However, a simple feature of “as tall as the page” or the idea of a few elements where all but one are fixed size and the one that isn’t stretches the width of the height of the screen doesn’t exist. It seems to be there for width, but not for height or else it is there but just too hard to get. For example, look at the three column design. The reason the author had to nest the div elements was to get the three column div elements to extend all the way to the bottom of the page. Without this hack, when there are three columns (left, middle, right) normally each one is a different length. Really, CSS hasn’t solved this with a simple solution, yet? Sorry to be critical, but after this long, it should be better.
Here is what I want it shouldn’t be so difficult. These tags don’t exist, this is a hypothetical of what I want. Funny that as I write this some is similar to WPF, which is far superior to CSS for layout design IMHO.
<div name="Header" width="stretch" height="100px"> .... </div>
<div name="Menu" width="stretch" height="sizetocontent> .. </div>
<div name="Columns" width="stretch">
<Group type="Horizontal" width="stretch">
<div name="LeftCol" width="250px" hight="stretch"> ... </div>
<div name="MiddleColCol" width="stretch" hight="stretch" MinWidth="300"> ... </div>
<div name="LeftCol" width="stretch" hight="stretch"> ... </div>
<div name="Header" width="stretch" height="100px"> .... </div>
First off, the readability of the above syntax is amazingly clear and simple (IMO) and one does not have to wonder what is intended.
So please, powers that be of CSS, lets start over. Yes, I am aware it could take a decade but it is worth it if this time, you get it right! Look at WPF, sure it is not exactly the same, but Microsoft invested a lot of time and money into Windows Forms and they still felt the need for a new solution in WPF and it has been around 6 years and still Windows Forms are around, but more an more everyone is moving to WPF. CSS should go the way of Windows Forms, and become the old solution that a better solution is designed to replace.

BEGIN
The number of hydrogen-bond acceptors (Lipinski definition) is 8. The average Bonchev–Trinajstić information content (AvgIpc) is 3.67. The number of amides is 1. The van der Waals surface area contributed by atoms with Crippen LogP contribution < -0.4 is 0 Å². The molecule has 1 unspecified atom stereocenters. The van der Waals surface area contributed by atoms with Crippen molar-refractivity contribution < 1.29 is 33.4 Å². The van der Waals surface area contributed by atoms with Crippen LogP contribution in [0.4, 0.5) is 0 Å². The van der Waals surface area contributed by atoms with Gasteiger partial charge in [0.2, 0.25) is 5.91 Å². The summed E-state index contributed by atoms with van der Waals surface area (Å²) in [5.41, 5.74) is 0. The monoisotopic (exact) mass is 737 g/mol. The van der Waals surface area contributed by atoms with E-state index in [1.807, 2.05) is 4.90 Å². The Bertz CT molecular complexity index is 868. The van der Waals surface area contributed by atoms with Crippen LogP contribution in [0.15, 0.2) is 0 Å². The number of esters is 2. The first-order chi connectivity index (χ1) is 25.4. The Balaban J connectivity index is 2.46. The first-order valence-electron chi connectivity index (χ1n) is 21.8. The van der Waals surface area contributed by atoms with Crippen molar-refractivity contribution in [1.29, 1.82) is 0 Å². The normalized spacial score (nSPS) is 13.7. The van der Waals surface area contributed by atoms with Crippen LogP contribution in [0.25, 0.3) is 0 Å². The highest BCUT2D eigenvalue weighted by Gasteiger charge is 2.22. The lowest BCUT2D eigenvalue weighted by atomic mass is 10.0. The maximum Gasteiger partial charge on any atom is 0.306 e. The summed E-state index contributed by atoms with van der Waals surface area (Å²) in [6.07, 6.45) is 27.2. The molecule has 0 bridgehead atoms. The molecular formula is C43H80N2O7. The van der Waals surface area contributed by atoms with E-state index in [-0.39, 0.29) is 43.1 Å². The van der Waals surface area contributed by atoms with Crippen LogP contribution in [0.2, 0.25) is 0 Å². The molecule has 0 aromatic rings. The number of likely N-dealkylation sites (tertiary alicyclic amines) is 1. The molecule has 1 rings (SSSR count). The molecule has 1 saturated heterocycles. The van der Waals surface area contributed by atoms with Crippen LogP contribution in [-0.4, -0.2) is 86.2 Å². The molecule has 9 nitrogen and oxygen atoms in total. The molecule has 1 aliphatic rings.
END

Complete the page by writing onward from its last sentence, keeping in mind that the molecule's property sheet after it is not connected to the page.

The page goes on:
Here are some more articles where people agree that CSS needs to be replaced with a better tool. Please note as you read these posts that I don’t think CSS sucks. I think it was a descent tool written to solve a problem, and succeeded in some areas and failed in others, and now that we know what works and what doesn’t a new better tool should be developed that keeps what works in CSS bt also succeeds where CSS fails.
Ten reasons why CSS sucks « Greg’s Head
CSS Sucks (for layout) | Accidental Scientist (this is interesting because Layout is my main complaint)
Tables vs CSS: 15 points to consider when choosing (this one has a lot of links that are not in favor of CSS)
If you are a framer for a house, a hammer is better than a wrench for nailing nails. But a nail-gun is better than a hammer. CSS is somewhere in between. Here is a good hammer/nail gun analogy to describe CSS. Once I had a nail gun but the air compressor wasn’t quite strong enough and didn’t send the nails all the way in. So I use the nail gun because this was still faster, and did all the nailing. Then I pulled out my hammer and to finish the job. CSS is like a nail gun without enough air. It is better than a hammer, but not as good as it could be.
Maybe CSS doesn’t need to go away, maybe it just needs to stop doing layout. What if it just did size and color and decoration and a new tool integrated with HTML and CSS to do layouts. But maybe it is better to have one solution for design.